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Above: Photo Courtesy Anil Shakya 

The latest India Legal show deliberated on the current scenario of the acid attacks in India. The show talked to a cross section people such as social activists, NGOs etc. involved in rehabilitation of acid attack victims, clinical psychologists, government officials involved in rehabilitation of acid attack victims, former judges, acid attack victims etc and took their views.

Rajshri Rai, Editor-in-Chief, APN anchored the show. The show panellists included:

  • Justice A N Mittal, Chairman, UP Law Commission
  • Justice Bhavar Singh, former judge, Allahabad High Court
  • Justice A K Tripathi, former judge, Allahabad High Court
  • Dr M K Johar, Director, Max Hospital
  • Gunjan Sharma, Member, Shaurya Achievers Society
  • Arun Sahni, Member, Shaurya Achievers Society
  • Dr Aashima Srivastava, Clinical Psychologist, Max Hospital
  • Sadhna Singh, Deputy ASP, Mahila Samman Prakoshtha
  • Anuja Trehan Kapur, Psychologist and social activist

Rai started the debate by asking Srivastava on the psychological condition on the persons who indulge in acid attacks.

Srivastava replied: “The attackers are the anti-social personalities. These persons witness violence right from the childhood to the adulthood. These attackers lack emotional content and are highly impulsive. If they face refusal from the woman they love, they take it as a defeat. In these kinds of people, there is lack of guilt and remorse. They act according to their impulses.”

Justice Singh stressed upon the fact that police should be sensitized to handle the acid attack cases empathically. He said: “The police role should be beefed up. The responsibility of the police in such cases is to take victim first to the hospital. Then police should ensure that report should be registered in the police station. The police should also ensure that the accused should be arrested. The victim’s family should be informed.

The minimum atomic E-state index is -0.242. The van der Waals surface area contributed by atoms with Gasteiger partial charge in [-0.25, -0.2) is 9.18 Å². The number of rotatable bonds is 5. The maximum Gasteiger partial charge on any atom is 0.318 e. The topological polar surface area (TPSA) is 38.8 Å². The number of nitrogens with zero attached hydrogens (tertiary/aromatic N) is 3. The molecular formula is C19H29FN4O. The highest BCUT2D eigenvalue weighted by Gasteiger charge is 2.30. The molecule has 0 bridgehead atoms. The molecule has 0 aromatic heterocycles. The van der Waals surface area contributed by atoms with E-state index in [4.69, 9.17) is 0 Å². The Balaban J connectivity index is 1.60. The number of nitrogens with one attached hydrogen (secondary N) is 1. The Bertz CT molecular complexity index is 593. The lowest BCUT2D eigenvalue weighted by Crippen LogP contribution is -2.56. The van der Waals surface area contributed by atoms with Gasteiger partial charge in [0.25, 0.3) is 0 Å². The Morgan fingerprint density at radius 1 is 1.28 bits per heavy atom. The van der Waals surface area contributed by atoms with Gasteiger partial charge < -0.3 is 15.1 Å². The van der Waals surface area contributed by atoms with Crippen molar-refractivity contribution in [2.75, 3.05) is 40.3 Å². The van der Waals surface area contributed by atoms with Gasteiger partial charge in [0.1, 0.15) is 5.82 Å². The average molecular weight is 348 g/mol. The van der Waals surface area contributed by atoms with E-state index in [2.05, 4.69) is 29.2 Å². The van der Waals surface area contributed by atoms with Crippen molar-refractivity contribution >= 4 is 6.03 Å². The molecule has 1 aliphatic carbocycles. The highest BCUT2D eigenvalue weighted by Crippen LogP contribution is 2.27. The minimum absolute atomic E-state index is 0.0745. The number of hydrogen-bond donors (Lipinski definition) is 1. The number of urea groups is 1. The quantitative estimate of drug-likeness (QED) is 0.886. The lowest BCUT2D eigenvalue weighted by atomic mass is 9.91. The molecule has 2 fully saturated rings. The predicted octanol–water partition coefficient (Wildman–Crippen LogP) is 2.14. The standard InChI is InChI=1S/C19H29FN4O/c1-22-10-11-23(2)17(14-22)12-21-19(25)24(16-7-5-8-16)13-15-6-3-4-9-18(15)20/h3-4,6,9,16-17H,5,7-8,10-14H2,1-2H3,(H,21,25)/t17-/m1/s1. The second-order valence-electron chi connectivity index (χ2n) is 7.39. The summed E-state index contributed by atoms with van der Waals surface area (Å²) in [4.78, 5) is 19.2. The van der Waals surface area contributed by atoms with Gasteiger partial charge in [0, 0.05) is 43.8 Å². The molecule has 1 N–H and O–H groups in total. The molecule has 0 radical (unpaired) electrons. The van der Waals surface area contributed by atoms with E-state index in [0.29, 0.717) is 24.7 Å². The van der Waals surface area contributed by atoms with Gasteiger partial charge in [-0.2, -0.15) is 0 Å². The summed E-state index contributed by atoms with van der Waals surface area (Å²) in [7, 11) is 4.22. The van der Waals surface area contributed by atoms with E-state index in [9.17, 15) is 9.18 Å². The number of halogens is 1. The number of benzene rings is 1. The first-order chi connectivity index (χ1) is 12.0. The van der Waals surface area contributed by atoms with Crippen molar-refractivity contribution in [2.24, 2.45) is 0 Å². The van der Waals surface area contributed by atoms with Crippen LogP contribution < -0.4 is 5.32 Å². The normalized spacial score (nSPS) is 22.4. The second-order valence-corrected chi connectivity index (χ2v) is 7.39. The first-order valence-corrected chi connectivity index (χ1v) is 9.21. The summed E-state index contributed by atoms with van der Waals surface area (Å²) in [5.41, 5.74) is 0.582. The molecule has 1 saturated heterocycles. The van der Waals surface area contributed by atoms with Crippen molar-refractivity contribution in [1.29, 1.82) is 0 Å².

“So the police should be sensitized first. The police should play the role of guardian first. So we should make a law for the police demarcating as what responsibilities they should follow while handling the acid attack cases.”

Sharing the same sentiments, Kapur said: “When we see these kind of problems, we ascertain that police should be sensitized against acid attack victims. Police usually don’t show empathy while dealing with acid attack victims. There is a dire need for police reforms. Education and gender sensitization is also very much needed so that these kind of situation be dealt with sensitivity. Police themselves need counseling as how they should contribute in rehabilitating the acid attack victims.”

Justice Mittal pointed out the role of compensation in acid attack victims’ rehabilitation. He said: “The acid attack cases need special supervision. As far as compensation is concerned, court can facilitate it by telling the accused to compensate the victim. And if court finds that the accused doesn’t have the capacity to pay the fixed amount i.e Rs 3 lakhs, then it can also direct the state government to bear the expenses for the hospitalization of the victims. Courts have got that power.”

Justice Tripathi also shed light on the aspect of compensation meted out to the acid attack victims. He said: “The criminal amendment act, 2013 was amended and the two sections were added to it — 326A and 326B. In 326A, the minimum punishment was 10 years. In 326B, the minimum punishment was 5 years with fine. There is also a provision that the fine would also be given to victims. There is also a provision of Section 357 that a court can use. In this, the court can slap compensation on the accused even if he gets bail or discharged.”

—India Legal Bureau

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